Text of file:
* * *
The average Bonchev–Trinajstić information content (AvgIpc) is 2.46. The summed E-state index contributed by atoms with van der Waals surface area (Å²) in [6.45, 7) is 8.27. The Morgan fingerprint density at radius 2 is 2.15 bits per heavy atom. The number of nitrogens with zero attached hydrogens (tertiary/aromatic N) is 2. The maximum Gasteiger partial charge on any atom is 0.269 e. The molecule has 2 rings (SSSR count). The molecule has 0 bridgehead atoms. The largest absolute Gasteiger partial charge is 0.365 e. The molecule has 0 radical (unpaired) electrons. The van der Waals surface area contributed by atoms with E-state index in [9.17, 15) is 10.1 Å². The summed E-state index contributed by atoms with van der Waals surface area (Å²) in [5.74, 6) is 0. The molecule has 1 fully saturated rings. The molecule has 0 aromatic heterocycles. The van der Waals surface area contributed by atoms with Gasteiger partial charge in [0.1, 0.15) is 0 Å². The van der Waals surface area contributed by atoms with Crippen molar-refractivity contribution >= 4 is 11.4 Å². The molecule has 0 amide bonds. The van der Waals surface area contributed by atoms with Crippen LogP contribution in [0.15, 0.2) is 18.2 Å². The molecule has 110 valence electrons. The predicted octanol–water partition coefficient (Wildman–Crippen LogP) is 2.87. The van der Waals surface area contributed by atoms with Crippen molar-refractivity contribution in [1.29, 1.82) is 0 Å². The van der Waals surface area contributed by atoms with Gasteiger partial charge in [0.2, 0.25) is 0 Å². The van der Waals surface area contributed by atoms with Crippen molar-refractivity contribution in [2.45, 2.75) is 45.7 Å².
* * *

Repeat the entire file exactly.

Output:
The average Bonchev–Trinajstić information content (AvgIpc) is 2.46. The summed E-state index contributed by atoms with van der Waals surface area (Å²) in [6.45, 7) is 8.27. The Morgan fingerprint density at radius 2 is 2.15 bits per heavy atom. The number of nitrogens with zero attached hydrogens (tertiary/aromatic N) is 2. The maximum Gasteiger partial charge on any atom is 0.269 e. The molecule has 2 rings (SSSR count). The molecule has 0 bridgehead atoms. The largest absolute Gasteiger partial charge is 0.365 e. The molecule has 0 radical (unpaired) electrons. The van der Waals surface area contributed by atoms with E-state index in [9.17, 15) is 10.1 Å². The summed E-state index contributed by atoms with van der Waals surface area (Å²) in [5.74, 6) is 0. The molecule has 1 fully saturated rings. The molecule has 0 aromatic heterocycles. The van der Waals surface area contributed by atoms with Gasteiger partial charge in [0.1, 0.15) is 0 Å². The van der Waals surface area contributed by atoms with Crippen molar-refractivity contribution >= 4 is 11.4 Å². The molecule has 0 amide bonds. The van der Waals surface area contributed by atoms with Crippen LogP contribution in [0.15, 0.2) is 18.2 Å². The molecule has 110 valence electrons. The predicted octanol–water partition coefficient (Wildman–Crippen LogP) is 2.87. The van der Waals surface area contributed by atoms with Crippen molar-refractivity contribution in [1.29, 1.82) is 0 Å². The van der Waals surface area contributed by atoms with Gasteiger partial charge in [0.2, 0.25) is 0 Å². The van der Waals surface area contributed by atoms with Crippen molar-refractivity contribution in [2.45, 2.75) is 45.7 Å².